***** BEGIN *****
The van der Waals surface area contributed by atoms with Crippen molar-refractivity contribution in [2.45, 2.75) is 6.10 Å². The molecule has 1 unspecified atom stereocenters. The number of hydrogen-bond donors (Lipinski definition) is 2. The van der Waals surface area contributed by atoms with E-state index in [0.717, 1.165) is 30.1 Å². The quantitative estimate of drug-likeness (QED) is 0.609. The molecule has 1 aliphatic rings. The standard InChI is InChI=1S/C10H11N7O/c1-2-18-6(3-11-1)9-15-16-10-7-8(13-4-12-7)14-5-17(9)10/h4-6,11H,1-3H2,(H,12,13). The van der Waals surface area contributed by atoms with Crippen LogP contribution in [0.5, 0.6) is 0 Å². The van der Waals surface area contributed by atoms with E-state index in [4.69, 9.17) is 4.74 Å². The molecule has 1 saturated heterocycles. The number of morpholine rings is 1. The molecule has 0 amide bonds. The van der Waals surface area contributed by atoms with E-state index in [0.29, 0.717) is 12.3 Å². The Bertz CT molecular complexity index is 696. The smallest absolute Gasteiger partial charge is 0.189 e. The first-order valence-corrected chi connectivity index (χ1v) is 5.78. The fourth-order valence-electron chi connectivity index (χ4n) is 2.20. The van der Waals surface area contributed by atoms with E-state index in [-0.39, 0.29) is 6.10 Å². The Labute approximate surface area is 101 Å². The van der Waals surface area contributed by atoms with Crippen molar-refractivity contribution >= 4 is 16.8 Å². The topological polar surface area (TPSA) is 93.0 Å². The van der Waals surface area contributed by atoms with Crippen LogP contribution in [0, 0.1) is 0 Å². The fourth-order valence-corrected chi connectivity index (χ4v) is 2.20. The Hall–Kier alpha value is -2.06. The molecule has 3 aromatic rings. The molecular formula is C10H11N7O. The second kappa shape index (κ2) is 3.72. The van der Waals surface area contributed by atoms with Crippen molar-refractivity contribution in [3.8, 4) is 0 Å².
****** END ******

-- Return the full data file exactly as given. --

The van der Waals surface area contributed by atoms with Crippen molar-refractivity contribution in [2.45, 2.75) is 6.10 Å². The molecule has 1 unspecified atom stereocenters. The number of hydrogen-bond donors (Lipinski definition) is 2. The van der Waals surface area contributed by atoms with E-state index in [0.717, 1.165) is 30.1 Å². The quantitative estimate of drug-likeness (QED) is 0.609. The molecule has 1 aliphatic rings. The standard InChI is InChI=1S/C10H11N7O/c1-2-18-6(3-11-1)9-15-16-10-7-8(13-4-12-7)14-5-17(9)10/h4-6,11H,1-3H2,(H,12,13). The van der Waals surface area contributed by atoms with Crippen LogP contribution in [0.5, 0.6) is 0 Å². The van der Waals surface area contributed by atoms with E-state index in [4.69, 9.17) is 4.74 Å². The molecule has 1 saturated heterocycles. The number of morpholine rings is 1. The molecule has 0 amide bonds. The van der Waals surface area contributed by atoms with E-state index in [0.29, 0.717) is 12.3 Å². The Bertz CT molecular complexity index is 696. The smallest absolute Gasteiger partial charge is 0.189 e. The first-order valence-corrected chi connectivity index (χ1v) is 5.78. The fourth-order valence-electron chi connectivity index (χ4n) is 2.20. The van der Waals surface area contributed by atoms with E-state index in [-0.39, 0.29) is 6.10 Å². The Labute approximate surface area is 101 Å². The van der Waals surface area contributed by atoms with Crippen molar-refractivity contribution >= 4 is 16.8 Å². The topological polar surface area (TPSA) is 93.0 Å². The van der Waals surface area contributed by atoms with Crippen LogP contribution in [0, 0.1) is 0 Å². The fourth-order valence-corrected chi connectivity index (χ4v) is 2.20. The Hall–Kier alpha value is -2.06. The molecule has 3 aromatic rings. The molecular formula is C10H11N7O. The second kappa shape index (κ2) is 3.72. The van der Waals surface area contributed by atoms with Crippen molar-refractivity contribution in [3.8, 4) is 0 Å².